The discovery of the Higgs boson—an elementary particle theorized to be the building block of the universe—at the Large Hadron Collider near Geneva, Switzerland, has raised more compelling questions than it has answered. These questions involve new physics, and without answers, the current particle physics theories suffer from major problems. One of these novel questions involves boson production by proton collisions. The viability of detecting colliding protons involved in boson production at the Large Hadron Collider to observe this new physics will depend heavily on the ability to reject background from event pileup—that is, the case where multiple events occur within the same beam-bunch crossing. The Compact Muon Solenoid experiment at the collider will receive an innovative proton-tagging detector upgrade that will enable an entirely new means of rejecting background in collisions. We plan to apply our expertise in picosecond timing technology to commission and calibrate the timing system of the new detectors, and then apply the high-precision timing information to a new type of analysis of W boson pairs (subatomic particles with a positive and negative charge that are each other's antiparticle). This unique production channel of W boson pairs is intimately connected with the Higgs mechanism and is important to a broad range of new physics models.
We expect to gain significant understanding of extremely fast timing in a new and innovative particle physics detector under the challenging beam conditions of an energy-frontier collider. We will lead the physics analysis that takes advantage of a new detector system at the Large Hadron Collider to extract evidence for the existence of new particles beyond the Standard Model of particle physics. This will be the first time such an experimental approach can reach the necessary sensitivity to detect new particles relevant to solving the problems of current particle theory. We will conduct the gross and fine calibration of the timing system using real data events, which constitutes full-fledged analysis of the Compact Muon Solenoid detectors.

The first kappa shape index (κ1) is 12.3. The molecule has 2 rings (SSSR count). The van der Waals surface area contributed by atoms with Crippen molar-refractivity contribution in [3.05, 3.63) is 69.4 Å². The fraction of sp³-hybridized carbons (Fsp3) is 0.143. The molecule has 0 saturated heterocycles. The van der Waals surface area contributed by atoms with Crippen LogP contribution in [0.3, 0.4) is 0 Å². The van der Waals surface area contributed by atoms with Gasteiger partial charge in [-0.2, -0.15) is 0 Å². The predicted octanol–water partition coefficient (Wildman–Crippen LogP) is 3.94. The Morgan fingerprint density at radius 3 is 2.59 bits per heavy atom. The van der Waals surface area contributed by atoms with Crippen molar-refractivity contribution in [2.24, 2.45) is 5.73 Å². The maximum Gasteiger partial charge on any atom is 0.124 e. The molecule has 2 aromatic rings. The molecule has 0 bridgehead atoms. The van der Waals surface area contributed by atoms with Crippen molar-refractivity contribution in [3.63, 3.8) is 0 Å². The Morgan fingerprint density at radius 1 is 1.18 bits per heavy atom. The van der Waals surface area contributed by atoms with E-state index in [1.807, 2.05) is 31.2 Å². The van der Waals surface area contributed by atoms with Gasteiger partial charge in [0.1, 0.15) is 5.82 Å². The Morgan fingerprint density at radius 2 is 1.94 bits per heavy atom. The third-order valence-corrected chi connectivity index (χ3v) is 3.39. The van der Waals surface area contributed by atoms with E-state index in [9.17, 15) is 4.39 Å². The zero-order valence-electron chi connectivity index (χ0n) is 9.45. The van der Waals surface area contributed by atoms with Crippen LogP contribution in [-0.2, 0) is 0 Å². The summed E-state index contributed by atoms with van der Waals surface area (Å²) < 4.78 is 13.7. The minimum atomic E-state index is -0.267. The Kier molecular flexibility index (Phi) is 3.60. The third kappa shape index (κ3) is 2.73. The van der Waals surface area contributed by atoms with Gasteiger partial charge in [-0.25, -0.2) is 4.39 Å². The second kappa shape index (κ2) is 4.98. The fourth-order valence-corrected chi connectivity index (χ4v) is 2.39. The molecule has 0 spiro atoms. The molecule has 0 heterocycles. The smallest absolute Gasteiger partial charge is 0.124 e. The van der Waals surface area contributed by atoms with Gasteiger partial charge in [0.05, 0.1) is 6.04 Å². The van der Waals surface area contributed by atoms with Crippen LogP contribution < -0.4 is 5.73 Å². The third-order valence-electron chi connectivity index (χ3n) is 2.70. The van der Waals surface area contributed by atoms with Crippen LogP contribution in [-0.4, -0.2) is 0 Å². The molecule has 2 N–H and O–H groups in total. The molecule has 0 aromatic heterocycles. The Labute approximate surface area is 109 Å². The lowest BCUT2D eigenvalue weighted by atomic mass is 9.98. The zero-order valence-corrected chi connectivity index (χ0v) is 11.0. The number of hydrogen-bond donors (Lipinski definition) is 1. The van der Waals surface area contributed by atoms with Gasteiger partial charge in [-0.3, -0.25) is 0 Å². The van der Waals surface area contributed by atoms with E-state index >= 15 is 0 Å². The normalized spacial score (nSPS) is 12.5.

Our search for new particles beyond the Standard Model is well aligned with a basic Laboratory core competency in nuclear, chemical, and isotopic science and technology relevant to nuclear theory and application of nuclear physics and radiochemical models to the study of fission and nuclear reactions.
In FY15 we (1) led a new analysis of previously unpublished data collected in 2012 for central exclusive production of W boson pairs, extending the reach for new physics searches; (2) developed, to use this substantial data set, a new technique to determine selection efficiency, which is essential for suppressing increased backgrounds observed at higher energy—we used a subset of the data itself, which is far superior to previous techniques that relied on simulations alone; (3) led the development of a precision timing system for a detector upgrade that will allow our analysis to continue when the Large Hadron Collider achieves its full design energy and luminosity; (4) modified the timing system concept to use a single-phase comparison, which reduces the hardware required by a factor of two; (5) developed and tested the scheme for converting the radio-frequency signal to a digital format required by the time measurement system used in the upgrade; and (6) verified, using a bench-top prototype, that the new system concepts maintain picosecond timing stability, which is well within the requirements needed for the upgrade.
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